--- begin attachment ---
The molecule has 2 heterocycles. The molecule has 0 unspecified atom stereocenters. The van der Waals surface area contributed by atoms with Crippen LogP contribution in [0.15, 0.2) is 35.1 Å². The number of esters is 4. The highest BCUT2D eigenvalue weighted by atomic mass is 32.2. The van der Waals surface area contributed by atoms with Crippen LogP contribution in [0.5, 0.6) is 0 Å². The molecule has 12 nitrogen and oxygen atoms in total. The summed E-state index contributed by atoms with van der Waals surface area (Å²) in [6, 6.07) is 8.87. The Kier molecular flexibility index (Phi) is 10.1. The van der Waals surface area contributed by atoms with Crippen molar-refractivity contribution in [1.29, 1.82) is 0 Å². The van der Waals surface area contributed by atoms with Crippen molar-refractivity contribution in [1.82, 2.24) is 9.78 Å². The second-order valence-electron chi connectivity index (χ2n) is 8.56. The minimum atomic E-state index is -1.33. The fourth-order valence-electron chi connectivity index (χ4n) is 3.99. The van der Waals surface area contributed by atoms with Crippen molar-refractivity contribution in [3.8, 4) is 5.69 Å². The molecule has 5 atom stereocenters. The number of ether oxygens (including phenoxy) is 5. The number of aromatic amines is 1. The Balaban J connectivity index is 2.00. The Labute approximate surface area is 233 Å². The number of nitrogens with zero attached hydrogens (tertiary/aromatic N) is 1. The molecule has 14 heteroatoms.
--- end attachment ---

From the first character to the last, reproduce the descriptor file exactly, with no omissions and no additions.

The molecule has 2 heterocycles. The molecule has 0 unspecified atom stereocenters. The van der Waals surface area contributed by atoms with Crippen LogP contribution in [0.15, 0.2) is 35.1 Å². The number of esters is 4. The highest BCUT2D eigenvalue weighted by atomic mass is 32.2. The van der Waals surface area contributed by atoms with Crippen LogP contribution in [0.5, 0.6) is 0 Å². The molecule has 12 nitrogen and oxygen atoms in total. The summed E-state index contributed by atoms with van der Waals surface area (Å²) in [6, 6.07) is 8.87. The Kier molecular flexibility index (Phi) is 10.1. The van der Waals surface area contributed by atoms with Crippen molar-refractivity contribution in [1.29, 1.82) is 0 Å². The van der Waals surface area contributed by atoms with Crippen molar-refractivity contribution in [1.82, 2.24) is 9.78 Å². The second-order valence-electron chi connectivity index (χ2n) is 8.56. The minimum atomic E-state index is -1.33. The fourth-order valence-electron chi connectivity index (χ4n) is 3.99. The van der Waals surface area contributed by atoms with Crippen molar-refractivity contribution in [3.8, 4) is 5.69 Å². The molecule has 5 atom stereocenters. The number of ether oxygens (including phenoxy) is 5. The number of aromatic amines is 1. The Balaban J connectivity index is 2.00. The Labute approximate surface area is 233 Å². The number of nitrogens with zero attached hydrogens (tertiary/aromatic N) is 1. The molecule has 14 heteroatoms.